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Roundup: Committing to change – for real!

A rare bit of public damage control was on display yesterday as CBC obtained a copy of the orders that the Chief of Defence Staff put out two months ago, which told the nascent task force being assembled to deal with the forthcoming report by former Justice Marie Deschamps on sexual assault and harassment in the Forces, to basically set aside some of the coming recommendations. At this point in the timeline, General Lawson would have seen a draft copy of Deschamps’ report, and he would have had a good idea what was in it for recommendations. Within hours of the CBC report going public, Lawson put out a lengthy press release stating that the Forces would act on all ten recommendations, including the creation of an independent centre for reporting assault or harassment. A few minutes later in Question Period, Jason Kenney also said that all ten recommendations would be acted upon as well. It does make one wonder when any change in these orders occurred, and why Lawson changed his mind – though one can imagine that either the final wording of Deschamps’ report, and how it was received by both the government and the general public, may have forced a realisation that there was a real appetite for cultural change out in the wider public, and that the old way of dealing with issues internally, particularly with its culture of misogyny, weren’t going to cut it any longer. Meanwhile, it should also be pointed out that the Canadian Forces appointed a female commander, Brigadier General Lise Bourgon, to head our forces in Iraq, and more women in high-profile commanding roles can only help in driving home the message that it’s not a macho boys’ club any longer.

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Roundup: Speaker Housakos’ telling silence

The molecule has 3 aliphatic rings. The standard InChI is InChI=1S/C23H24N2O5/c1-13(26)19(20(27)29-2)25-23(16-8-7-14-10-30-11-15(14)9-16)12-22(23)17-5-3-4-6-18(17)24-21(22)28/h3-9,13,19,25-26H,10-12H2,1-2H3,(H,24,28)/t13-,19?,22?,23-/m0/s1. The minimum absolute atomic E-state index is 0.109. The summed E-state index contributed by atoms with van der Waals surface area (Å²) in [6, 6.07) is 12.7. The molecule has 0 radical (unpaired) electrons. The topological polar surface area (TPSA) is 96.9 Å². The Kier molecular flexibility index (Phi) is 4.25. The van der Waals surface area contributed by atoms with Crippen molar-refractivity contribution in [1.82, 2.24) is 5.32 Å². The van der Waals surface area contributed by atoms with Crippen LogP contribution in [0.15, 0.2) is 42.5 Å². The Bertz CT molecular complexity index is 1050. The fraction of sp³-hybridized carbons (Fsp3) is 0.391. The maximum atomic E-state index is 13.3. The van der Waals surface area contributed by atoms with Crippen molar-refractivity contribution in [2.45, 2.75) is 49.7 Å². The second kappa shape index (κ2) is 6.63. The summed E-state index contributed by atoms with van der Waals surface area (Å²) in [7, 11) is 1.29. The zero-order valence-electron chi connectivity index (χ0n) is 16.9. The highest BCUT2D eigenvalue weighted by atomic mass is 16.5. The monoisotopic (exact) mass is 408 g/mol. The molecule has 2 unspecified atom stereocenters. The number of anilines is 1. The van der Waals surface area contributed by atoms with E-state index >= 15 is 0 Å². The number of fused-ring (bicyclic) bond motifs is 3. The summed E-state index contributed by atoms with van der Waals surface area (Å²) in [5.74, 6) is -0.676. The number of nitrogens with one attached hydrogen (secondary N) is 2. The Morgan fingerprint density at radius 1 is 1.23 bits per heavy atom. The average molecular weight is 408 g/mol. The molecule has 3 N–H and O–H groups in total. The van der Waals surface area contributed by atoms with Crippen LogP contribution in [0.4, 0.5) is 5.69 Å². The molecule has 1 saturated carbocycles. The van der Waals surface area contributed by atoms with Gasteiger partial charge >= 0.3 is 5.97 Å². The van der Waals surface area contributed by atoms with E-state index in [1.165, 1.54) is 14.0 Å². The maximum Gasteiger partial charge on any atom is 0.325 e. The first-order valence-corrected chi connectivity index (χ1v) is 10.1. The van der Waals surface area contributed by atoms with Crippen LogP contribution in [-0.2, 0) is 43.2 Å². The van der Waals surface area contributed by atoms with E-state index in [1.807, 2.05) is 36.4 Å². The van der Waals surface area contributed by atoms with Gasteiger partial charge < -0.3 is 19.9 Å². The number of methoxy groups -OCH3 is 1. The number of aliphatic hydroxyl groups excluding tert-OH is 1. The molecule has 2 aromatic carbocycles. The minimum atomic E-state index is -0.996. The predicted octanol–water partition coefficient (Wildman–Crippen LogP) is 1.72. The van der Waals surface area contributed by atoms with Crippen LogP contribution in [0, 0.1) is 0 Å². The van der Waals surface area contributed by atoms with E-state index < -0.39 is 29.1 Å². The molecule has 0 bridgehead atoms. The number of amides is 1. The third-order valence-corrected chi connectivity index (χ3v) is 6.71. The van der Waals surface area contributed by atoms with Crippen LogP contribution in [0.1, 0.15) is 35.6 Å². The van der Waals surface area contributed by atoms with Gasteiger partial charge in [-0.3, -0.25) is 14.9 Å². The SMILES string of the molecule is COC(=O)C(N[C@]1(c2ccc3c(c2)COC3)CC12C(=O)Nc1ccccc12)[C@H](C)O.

It was with some interest that I listened to the first major interview with new Senate Speaker Leo Housakos over the weekend, and in it, there was the requisite amount of tough talk with regards to the recent spending allegations that some senators face. To wit, Speaker Housakos spoke of recognising their problems internally, bringing in the Auditor General on their own, the willingness to name any names that the AG does in his report, and as far as the three suspended senators are concerned, those suspensions are likely to continue into the next parliament until their legal situations have been resolved one way or another. Where Housakos did not talk tough, but instead shied away from answering, was regarding questions of the complicity of some senators in changing the internal audit to protect Mike Duffy. Housakos mumbled about it being before the courts, but as the Speaker and the new head of the Internal Economy committee, he had an opportunity to make a statement about past practices that will no longer be tolerated, or the staking a claim about Senate independence and severing the ties to the PMO, or anything like that. He didn’t, and it’s not too surprising to me because Housakos is known as someone who is close to the PMO, in with a tight cabal that surrounds the current Government Leader in the Senate, Claude Carignan. In other words, Housakos is no Pierre-Claude Nolin, who had some fairly high-minded ideals about the Senate and its independence, particularly after the Supreme Court’s reference decision. The fact that Housakos did not make any claims for institutional independence is telling, and reminds us that he bears watching so as to ensure that he personally does not become implicated in more of the PMO machinations into the Upper Chamber and its workings. The Senate needs an independent Speaker, and I’m not sure that Housakos is it. Meanwhileback in the Commons, the government refuses to answer questions on residency requirements for appointing senators.